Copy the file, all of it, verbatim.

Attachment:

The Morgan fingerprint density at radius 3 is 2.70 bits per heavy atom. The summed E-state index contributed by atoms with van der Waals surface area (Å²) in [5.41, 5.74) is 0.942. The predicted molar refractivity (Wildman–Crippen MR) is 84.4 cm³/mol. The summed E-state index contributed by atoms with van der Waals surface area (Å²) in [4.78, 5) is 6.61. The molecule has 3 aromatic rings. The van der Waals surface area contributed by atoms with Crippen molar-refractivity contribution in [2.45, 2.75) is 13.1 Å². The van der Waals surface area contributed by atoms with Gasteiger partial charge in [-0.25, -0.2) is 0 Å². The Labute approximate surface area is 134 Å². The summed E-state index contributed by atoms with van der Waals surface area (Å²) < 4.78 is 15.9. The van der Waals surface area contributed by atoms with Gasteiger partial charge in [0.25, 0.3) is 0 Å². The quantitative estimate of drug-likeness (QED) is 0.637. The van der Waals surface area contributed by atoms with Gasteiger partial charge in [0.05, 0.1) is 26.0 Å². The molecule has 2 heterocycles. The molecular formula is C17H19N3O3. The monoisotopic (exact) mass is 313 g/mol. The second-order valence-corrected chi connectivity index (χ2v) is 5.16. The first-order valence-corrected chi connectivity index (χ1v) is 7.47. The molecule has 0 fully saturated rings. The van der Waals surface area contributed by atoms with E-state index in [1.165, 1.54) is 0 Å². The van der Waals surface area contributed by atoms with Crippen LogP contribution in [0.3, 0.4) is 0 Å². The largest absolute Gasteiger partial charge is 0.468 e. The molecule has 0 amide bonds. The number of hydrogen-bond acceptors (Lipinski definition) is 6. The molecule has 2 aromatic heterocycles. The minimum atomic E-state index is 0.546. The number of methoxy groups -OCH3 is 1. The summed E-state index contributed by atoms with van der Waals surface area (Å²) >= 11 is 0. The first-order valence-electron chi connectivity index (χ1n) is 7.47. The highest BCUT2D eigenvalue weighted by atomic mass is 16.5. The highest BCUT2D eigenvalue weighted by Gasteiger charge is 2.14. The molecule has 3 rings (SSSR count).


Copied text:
The Morgan fingerprint density at radius 3 is 2.70 bits per heavy atom. The summed E-state index contributed by atoms with van der Waals surface area (Å²) in [5.41, 5.74) is 0.942. The predicted molar refractivity (Wildman–Crippen MR) is 84.4 cm³/mol. The summed E-state index contributed by atoms with van der Waals surface area (Å²) in [4.78, 5) is 6.61. The molecule has 3 aromatic rings. The van der Waals surface area contributed by atoms with Crippen molar-refractivity contribution in [2.45, 2.75) is 13.1 Å². The van der Waals surface area contributed by atoms with Gasteiger partial charge in [-0.25, -0.2) is 0 Å². The Labute approximate surface area is 134 Å². The summed E-state index contributed by atoms with van der Waals surface area (Å²) < 4.78 is 15.9. The van der Waals surface area contributed by atoms with Gasteiger partial charge in [0.25, 0.3) is 0 Å². The quantitative estimate of drug-likeness (QED) is 0.637. The van der Waals surface area contributed by atoms with Gasteiger partial charge in [0.05, 0.1) is 26.0 Å². The molecule has 2 heterocycles. The molecular formula is C17H19N3O3. The monoisotopic (exact) mass is 313 g/mol. The second-order valence-corrected chi connectivity index (χ2v) is 5.16. The first-order valence-corrected chi connectivity index (χ1v) is 7.47. The molecule has 0 fully saturated rings. The van der Waals surface area contributed by atoms with E-state index in [1.165, 1.54) is 0 Å². The van der Waals surface area contributed by atoms with Crippen LogP contribution in [0.3, 0.4) is 0 Å². The largest absolute Gasteiger partial charge is 0.468 e. The molecule has 0 amide bonds. The number of hydrogen-bond acceptors (Lipinski definition) is 6. The molecule has 2 aromatic heterocycles. The minimum atomic E-state index is 0.546. The number of methoxy groups -OCH3 is 1. The summed E-state index contributed by atoms with van der Waals surface area (Å²) >= 11 is 0. The first-order valence-electron chi connectivity index (χ1n) is 7.47. The highest BCUT2D eigenvalue weighted by atomic mass is 16.5. The highest BCUT2D eigenvalue weighted by Gasteiger charge is 2.14. The molecule has 3 rings (SSSR count).